1. This is a reference under Section 256(1) of the Income-tax Act, 1961, on the application of the Commissioner of Income-tax, Madhya Pradesh. The question of law referred by the Tribunal to this court for opinion is as below :
'Whether, on the facts and in the circumstances of the case, the Tribunal was right in holding that a portion of the assessee's income from sale of rice in so far as it relates to paddy purchased from the members of the society is exempt under Section 81(i)(c) of the Income-tax Act, 1961 ?'
2. The facts disclosed from the statement of case are as below :
It is not disputed that the assessee, M/s. Kisan Co-operative Rice Mills, Mahassmund, is a co-operative society registered under the M.P. Co-operative Societies Act. It is also not disputed that the members of the society sold paddy itself to the society and after purchasing the paddy, the society subjected the same to the process of milling and the rice, so milled, was sold by the society. Apart from purchasing paddy from the members, the society which runs a rice mill, purchases paddy from outsiders also. All the paddy purchased from the members or outsiders is milled and sold by the society. The society claimed exemption under Section 81(i)(c) of the Income-tax Act. The relevant provisions of the said section are reproduced below:
'81. Income of co-operative societies.--Income-tax shall not be payable by a co-operative society-
(i) in respect of the profits and gains of business carried on by it, if it is--...
(c) a society engaged in the marketing of the agricultural produce of its members; or.....
(e) a society engaged in the processing without the aid of power ofthe agricultural produce of its members ; or.....'
3. The claim of the assessee was rejected by the Income-tax Officer on the ground that since the society purchased paddy itself from its members, it became the owner of the agricultural produce and by dealing in the business of selling rice after milling such paddy along with paddy purchas-ed from outsiders also income received from the said business could not be treated as profits and gains of business carried on by it as a society engaged in the marketing of the agricultural produce of its members. Such a claim was rejected for the assessment years 1962-63 to 1965-66, On appeal, the Appellate Assistant Commissioner confirmed the finding of the Income-tax Officer. The Appellate-Assistant Commissioner relied on the orders of his predecessor in this behalf for the earlier assessment year, i.e., 1960-61. Aggrieved by the order of the Appellate Assistant Commiesioner, the assessee filed an appeal before the Tribunal. The Tribunal, however, upheld the contention of the assessee. The Tribunal was of the opinion that even after milling of paddy, the rice so milled remains agricultural produce and that the conversion of paddy into rice by a mill, to make the produce marketable, did not change the situation. The Tribunal was also of the view that, in order to make the produce marketable, if the society has done the milling, which could have been done by the members also, the assessee does not lose entitlement to get exemption given under Section 81(i)(c) of the Income-tax Act.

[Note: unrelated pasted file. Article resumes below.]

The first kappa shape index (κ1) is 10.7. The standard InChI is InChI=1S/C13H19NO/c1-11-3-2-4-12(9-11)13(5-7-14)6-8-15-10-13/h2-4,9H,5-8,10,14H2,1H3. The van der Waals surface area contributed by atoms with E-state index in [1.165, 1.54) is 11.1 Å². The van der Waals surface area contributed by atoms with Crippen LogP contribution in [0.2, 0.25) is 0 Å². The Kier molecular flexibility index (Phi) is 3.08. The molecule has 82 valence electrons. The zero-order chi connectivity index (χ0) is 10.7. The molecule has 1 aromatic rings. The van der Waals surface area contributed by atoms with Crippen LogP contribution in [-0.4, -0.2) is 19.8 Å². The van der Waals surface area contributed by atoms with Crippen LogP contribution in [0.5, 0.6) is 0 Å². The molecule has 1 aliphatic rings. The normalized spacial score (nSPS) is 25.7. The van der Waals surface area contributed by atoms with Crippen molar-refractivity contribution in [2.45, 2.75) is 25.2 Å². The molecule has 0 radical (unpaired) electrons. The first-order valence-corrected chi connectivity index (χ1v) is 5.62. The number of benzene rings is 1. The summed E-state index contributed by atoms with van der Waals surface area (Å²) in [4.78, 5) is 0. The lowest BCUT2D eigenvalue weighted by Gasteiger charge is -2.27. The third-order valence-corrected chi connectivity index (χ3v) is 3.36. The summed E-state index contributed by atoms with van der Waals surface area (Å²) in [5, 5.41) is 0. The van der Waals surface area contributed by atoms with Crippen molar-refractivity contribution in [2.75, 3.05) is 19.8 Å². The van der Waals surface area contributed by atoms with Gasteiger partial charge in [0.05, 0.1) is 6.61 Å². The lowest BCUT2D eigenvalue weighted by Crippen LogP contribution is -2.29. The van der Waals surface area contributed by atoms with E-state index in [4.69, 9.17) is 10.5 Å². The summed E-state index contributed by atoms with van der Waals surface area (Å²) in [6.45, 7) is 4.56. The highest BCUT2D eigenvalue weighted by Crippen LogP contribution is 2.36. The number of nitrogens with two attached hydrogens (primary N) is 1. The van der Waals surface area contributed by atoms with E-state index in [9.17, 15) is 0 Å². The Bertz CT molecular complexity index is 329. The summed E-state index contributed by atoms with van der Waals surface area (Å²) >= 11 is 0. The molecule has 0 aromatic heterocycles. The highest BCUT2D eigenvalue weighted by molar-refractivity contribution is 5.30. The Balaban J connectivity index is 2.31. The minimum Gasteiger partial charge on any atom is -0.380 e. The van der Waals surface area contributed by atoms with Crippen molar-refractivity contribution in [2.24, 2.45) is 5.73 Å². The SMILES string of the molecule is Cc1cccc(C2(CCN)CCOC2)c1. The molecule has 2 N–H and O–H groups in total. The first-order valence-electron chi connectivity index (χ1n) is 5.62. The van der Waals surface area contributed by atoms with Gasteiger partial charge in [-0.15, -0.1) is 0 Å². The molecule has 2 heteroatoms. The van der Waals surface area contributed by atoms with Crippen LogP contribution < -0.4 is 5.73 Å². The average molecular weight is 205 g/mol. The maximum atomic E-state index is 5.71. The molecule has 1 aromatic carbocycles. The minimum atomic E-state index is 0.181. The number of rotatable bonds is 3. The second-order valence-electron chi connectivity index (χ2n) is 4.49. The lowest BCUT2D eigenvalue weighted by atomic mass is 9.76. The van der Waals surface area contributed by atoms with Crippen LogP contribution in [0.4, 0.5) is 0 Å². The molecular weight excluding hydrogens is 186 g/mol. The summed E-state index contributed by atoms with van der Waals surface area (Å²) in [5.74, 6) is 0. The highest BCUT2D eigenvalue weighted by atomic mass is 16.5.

4. The learned counsel appearing for the department, has urged the following grounds in support of the contention that the assessee was not entitled to exemption under Section 81(i)(c) of the Act:
(i) That rice obtained after milling paddy purchased by the Society was riot agricultural produce because, according to the department, the paddy which was the agricultural produce, was subjected to manufacturing process and was converted into a different commodity and lost its character as an agricultural produce;
(ii) That even if it is held that rice is covered by the term 'agricultural produce', the assessee could not claim exemption because after having purchased paddy itself from its members, the rice obtained after milling the same, does not remain the agricultural produce of the members of the Society and the Society became the owner on purchase of paddy and it was no more the 'agricultural produce' of the members who had sold the same to the Society ;
(iii) That the activity of milling paddy already purchased and dealing in the business of sale of rice does not amount to marketing the agricultural produce of the members of the Society. The business of marketing, according to the department, could cover only such cases where the ownership of paddy remains with the members of the Society and it simply recovers the milling charges and arranges for the sale of the rice, which remains the property of the members. If any profits or gain is made in the aforesaid activities of milling of rice, such income alone could be treated as income from the activity of marketing of the agricultural produce of the members of the Society.